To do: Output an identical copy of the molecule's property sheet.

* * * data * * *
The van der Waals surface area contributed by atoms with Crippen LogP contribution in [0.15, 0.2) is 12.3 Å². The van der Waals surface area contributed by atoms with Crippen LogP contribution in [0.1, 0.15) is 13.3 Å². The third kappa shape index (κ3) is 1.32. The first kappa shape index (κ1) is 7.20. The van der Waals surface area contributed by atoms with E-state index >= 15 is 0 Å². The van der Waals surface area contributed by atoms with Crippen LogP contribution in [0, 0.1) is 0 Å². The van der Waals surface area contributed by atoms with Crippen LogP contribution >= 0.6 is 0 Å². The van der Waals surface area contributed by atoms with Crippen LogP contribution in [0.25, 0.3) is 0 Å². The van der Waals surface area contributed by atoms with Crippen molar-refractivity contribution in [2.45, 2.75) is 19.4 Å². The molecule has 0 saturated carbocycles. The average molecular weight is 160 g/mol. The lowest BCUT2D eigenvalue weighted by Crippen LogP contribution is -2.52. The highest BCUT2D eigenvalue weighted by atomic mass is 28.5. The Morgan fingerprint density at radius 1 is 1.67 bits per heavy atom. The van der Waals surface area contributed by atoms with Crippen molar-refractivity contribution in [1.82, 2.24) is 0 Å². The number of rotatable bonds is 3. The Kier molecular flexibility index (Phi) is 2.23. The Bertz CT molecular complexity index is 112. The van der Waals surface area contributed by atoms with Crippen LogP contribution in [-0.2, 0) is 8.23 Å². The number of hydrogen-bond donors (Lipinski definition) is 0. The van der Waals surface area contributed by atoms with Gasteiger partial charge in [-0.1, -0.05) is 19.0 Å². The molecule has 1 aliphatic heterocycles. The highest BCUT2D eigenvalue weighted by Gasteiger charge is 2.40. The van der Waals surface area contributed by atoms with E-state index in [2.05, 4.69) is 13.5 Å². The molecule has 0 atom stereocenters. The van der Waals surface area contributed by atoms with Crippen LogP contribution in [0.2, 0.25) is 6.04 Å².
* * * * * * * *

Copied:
The van der Waals surface area contributed by atoms with Crippen LogP contribution in [0.15, 0.2) is 12.3 Å². The van der Waals surface area contributed by atoms with Crippen LogP contribution in [0.1, 0.15) is 13.3 Å². The third kappa shape index (κ3) is 1.32. The first kappa shape index (κ1) is 7.20. The van der Waals surface area contributed by atoms with E-state index >= 15 is 0 Å². The van der Waals surface area contributed by atoms with Crippen LogP contribution in [0, 0.1) is 0 Å². The van der Waals surface area contributed by atoms with Crippen LogP contribution >= 0.6 is 0 Å². The van der Waals surface area contributed by atoms with Crippen LogP contribution in [0.25, 0.3) is 0 Å². The van der Waals surface area contributed by atoms with Crippen molar-refractivity contribution in [2.45, 2.75) is 19.4 Å². The molecule has 0 saturated carbocycles. The average molecular weight is 160 g/mol. The lowest BCUT2D eigenvalue weighted by Crippen LogP contribution is -2.52. The highest BCUT2D eigenvalue weighted by atomic mass is 28.5. The Morgan fingerprint density at radius 1 is 1.67 bits per heavy atom. The van der Waals surface area contributed by atoms with Crippen molar-refractivity contribution in [1.82, 2.24) is 0 Å². The number of rotatable bonds is 3. The Kier molecular flexibility index (Phi) is 2.23. The Bertz CT molecular complexity index is 112. The van der Waals surface area contributed by atoms with Crippen LogP contribution in [-0.2, 0) is 8.23 Å². The number of hydrogen-bond donors (Lipinski definition) is 0. The van der Waals surface area contributed by atoms with Gasteiger partial charge in [-0.1, -0.05) is 19.0 Å². The molecule has 1 aliphatic heterocycles. The highest BCUT2D eigenvalue weighted by Gasteiger charge is 2.40. The van der Waals surface area contributed by atoms with E-state index in [2.05, 4.69) is 13.5 Å². The molecule has 0 atom stereocenters. The van der Waals surface area contributed by atoms with Crippen LogP contribution in [0.2, 0.25) is 6.04 Å².